Stanley Houghton’s bracingly unsentimental Hindle Wakes failed twice on Broadway, expiring after 30-odd performances in both 1912 and 1922. In a new century, the Mint Theater Company is demonstrating that this little-known play with its perplexing title is a compelling period piece. Directed by Gus Kaikkonen and performed with unrelenting gusto, Hindle Wakes is likely to prove more enduring this time around.
For its 1922 Broadway production, Hindle Wakes was retitled Fanny Hawthorn because “wakes,” the late-summer bank holidays of Lancashire municipalities in Britain, failed to register with American audiences. Those end-of-summer vacation days are the social background of Houghton’s story about youthful hormones and small-town hypocrisy.
With the factories closed in the fictional mill town of Hindle, Fanny Hawthorn (Rebecca Noelle Brinkley), like many fabric workers, has retreated to Blackpool for its seaside amusements and the company of other young people. Encountering Alan Jeffcote (Jeremy Beck), a rich kid from back home, free-wheeling Fanny agrees to “hook up” with him (in the 21st-century meaning of the term).
Alan is the scapegrace son of Nathaniel Jeffcote, the self-made businessman (Jonathan Hogan) who employs Fanny, her father, and much of the town’s working class. In the rigidly stratified society of northwest England, where the nouveau-riche Jeffcotes account for a great deal and the hardscrabble Hawthorns for little, gossip about Fanny’s affair with Alan could yield a host of complications, some which the casual lovers might foresee, others they couldn’t imagine.
Fanny’s parents (Ken Marks and Sandra Shipley), evangelical and protective, put two and two together right away when a tragic coincidence reveals that their daughter has abandoned her female traveling companion and left Blackpool for parts unknown. Conscious of Fanny’s headstrong nature, the Hawthorns are uneasy about her virtue and her immortal soul, but they’re especially fearful for their family’s good name.
Houghton’s brief writing career coincided with the active years of Arnold Bennett and George Bernard Shaw (both of whom were older) and D. H. Lawrence (slightly younger). Houghton’s depiction of the Lancashire fabric-mill folk is as vivid and specific as Bennett’s of the denizens of the Staffordshire potteries and Lawrence’s of colliers in Nottinghamshire. What’s more striking, though, is how much Houghton’s heroine, Fanny, resembles Shaw’s independent-minded female protagonists—Vivie Warren, for instance, and Eliza Doolittle.
With Fanny, Houghton defied the expectations of audiences accustomed to the classic young-woman-in-trouble melodramas of that era. She’s a robust, pleasure-seeking character, quick to acknowledge that her appetites are the same—and every bit as strong—as those of her would-be seducer. Fanny can’t be seduced because she’s a willing accomplice. Her story is a comedy-drama about sexual mores, class distinctions, and gender politics in provincial England just prior to World War I.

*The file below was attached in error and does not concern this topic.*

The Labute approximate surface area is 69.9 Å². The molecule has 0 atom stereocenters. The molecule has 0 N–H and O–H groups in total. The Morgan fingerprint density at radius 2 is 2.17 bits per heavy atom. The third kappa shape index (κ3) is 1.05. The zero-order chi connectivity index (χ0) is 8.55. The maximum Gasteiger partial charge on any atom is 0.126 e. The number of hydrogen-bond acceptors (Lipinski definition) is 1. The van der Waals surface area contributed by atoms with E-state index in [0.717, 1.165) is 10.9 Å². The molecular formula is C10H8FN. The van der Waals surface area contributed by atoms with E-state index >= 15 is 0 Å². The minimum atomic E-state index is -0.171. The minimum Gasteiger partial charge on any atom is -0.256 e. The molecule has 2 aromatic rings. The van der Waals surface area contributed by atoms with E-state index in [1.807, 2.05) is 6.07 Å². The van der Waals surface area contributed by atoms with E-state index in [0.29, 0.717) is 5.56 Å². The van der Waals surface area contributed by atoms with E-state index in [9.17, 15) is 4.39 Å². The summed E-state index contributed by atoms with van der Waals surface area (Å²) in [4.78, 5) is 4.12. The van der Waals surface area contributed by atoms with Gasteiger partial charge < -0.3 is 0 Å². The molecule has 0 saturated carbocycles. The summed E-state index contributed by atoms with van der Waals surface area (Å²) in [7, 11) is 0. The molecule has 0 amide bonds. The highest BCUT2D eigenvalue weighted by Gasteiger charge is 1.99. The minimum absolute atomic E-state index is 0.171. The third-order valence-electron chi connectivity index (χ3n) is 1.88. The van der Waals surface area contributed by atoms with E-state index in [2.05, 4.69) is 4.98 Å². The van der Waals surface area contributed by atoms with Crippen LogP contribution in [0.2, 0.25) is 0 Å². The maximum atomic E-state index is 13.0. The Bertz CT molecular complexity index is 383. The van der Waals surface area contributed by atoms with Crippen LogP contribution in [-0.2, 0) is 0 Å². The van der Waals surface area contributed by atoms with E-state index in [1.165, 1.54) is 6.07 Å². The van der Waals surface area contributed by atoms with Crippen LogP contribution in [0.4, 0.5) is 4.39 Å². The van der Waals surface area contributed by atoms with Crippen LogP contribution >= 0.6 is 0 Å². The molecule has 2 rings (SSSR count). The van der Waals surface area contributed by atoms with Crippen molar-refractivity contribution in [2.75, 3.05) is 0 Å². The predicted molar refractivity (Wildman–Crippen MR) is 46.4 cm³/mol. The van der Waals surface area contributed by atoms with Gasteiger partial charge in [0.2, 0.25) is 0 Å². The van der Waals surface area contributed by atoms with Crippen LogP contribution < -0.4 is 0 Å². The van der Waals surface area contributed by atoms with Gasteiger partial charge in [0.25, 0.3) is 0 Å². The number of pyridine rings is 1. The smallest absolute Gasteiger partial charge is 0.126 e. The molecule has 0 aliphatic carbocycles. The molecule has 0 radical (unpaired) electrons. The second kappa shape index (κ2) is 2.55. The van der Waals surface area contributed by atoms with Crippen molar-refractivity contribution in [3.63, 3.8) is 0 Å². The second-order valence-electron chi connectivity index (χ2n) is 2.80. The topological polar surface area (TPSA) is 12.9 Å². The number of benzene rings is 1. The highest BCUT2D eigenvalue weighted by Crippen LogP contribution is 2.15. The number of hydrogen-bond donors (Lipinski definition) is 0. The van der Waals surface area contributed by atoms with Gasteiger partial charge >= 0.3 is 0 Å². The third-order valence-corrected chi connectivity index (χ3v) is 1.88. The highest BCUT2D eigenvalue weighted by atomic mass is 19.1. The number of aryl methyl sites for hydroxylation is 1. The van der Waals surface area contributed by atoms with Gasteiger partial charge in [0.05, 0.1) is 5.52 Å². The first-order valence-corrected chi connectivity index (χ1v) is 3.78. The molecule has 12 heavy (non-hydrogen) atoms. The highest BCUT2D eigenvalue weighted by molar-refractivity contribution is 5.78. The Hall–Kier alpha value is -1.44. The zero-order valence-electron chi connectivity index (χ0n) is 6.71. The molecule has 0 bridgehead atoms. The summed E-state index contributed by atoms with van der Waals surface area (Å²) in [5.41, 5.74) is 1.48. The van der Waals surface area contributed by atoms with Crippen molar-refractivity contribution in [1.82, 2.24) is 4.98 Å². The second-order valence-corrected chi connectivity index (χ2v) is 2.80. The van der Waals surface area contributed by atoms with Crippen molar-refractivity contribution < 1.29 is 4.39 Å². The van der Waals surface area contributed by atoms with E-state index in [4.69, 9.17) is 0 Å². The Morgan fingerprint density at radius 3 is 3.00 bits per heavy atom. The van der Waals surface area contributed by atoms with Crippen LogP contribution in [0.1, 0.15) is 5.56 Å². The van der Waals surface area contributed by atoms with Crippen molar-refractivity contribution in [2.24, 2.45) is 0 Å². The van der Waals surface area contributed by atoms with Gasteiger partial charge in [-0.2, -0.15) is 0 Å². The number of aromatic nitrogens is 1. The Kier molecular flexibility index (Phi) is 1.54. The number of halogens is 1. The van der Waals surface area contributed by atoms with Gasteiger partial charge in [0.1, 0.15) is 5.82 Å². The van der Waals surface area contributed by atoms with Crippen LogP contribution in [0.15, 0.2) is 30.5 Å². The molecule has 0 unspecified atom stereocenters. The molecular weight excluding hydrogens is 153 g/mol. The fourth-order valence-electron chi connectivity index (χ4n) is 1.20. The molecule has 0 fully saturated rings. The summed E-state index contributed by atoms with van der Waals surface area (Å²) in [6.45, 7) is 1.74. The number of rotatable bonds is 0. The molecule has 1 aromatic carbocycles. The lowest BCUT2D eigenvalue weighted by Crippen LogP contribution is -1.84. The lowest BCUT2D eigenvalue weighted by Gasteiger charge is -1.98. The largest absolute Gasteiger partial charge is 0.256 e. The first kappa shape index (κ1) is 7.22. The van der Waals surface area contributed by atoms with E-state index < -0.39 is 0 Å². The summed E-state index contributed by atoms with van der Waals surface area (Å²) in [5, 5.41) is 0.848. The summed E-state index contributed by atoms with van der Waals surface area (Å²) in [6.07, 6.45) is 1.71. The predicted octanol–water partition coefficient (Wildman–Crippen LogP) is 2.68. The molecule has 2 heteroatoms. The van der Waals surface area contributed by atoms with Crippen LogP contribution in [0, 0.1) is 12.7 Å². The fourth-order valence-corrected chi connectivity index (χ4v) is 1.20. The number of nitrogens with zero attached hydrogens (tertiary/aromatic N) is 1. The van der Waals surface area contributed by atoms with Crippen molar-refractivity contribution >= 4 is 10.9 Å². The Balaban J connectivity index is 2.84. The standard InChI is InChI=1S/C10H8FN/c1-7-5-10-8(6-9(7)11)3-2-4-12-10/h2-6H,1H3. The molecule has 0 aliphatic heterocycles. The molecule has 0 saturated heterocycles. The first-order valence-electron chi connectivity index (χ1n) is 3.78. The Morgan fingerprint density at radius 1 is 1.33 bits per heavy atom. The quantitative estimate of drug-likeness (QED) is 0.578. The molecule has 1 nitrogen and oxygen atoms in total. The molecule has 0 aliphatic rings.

Brinkley is superb as Houghton’s cheeky, clear-eyed protagonist, who balks at the idea that every woman wants to marry for material comfort and status. “Look at old Mrs. Eastwood,” Fanny tells Alan. “Hers was a case like ours. Old Joe Eastwood’s father made them wed. And she’s been separated from him these thirty years, living all alone in that big house at Valley Edge. Got any amount of [money], she has, but she’s so lonesome-like she does her own housework for the sake of something to occupy her time.”
Under Kaikkonen’s sensitive direction, the cast is a compelling, well-calibrated ensemble. Beck, who recently demonstrated impressive range in the TACT productions of She Stoops to Conquer and The Gravedigger’s Lullaby, finds far more that’s sympathetic in Alan, the spoiled, upper-middle-class twit, than one might reasonably expect.
As Alan’s parents, Hogan and Jill Tanner convey believably the raw-knuckled ambition that drove them from childhood labor at the Hindle looms to the pinnacle of the town’s social hierarchy. Shipley balances the pious Mrs. Hawthorn’s self-righteousness with the pain of a mother who, wanting the best for her only child, sees disaster in the offing. And Marks is touching as the play’s sole adult character who’s ungrudgingly kind.
The Mint has given Houghton’s neglected play a handsome physical production. Charles Morgan’s imposing set affords swift transition from the Hawthorns’ modest abode to the Jeffcotes’ mansion. Property designer Joshua Yocom has adorned the stage with varied items of eye-appealing Victoriana that illustrate the class distinctions of two households. Sam Fleming’s costumes and Gerard Kelly’s wigs speak volumes about the time, the place, and the status of the characters.
Over the past quarter century, the Mint has amassed a solid record for retrieving lost theatrical treasures. With Hindle Wakes, the company is again in possession of pay dirt. It’s a good bet that, if Houghton had not died at age 32 (a year after Hindle Wakes premiered), his work would be part of the canon of English-language drama.
Hindle Wakes runs through Feb. 17 at the Clurman Theater at Theatre Row (410 West 42nd Street, between 9th and Dyer avenues.). Evening performances are a t7:30 p.m. Tuesday through Saturday; matinees are at 2 p.m. Saturday and Sunday, with a special matinee at 2 p.m. Wednesday, Feb. 14. For tickets and information, visit minttheater.org.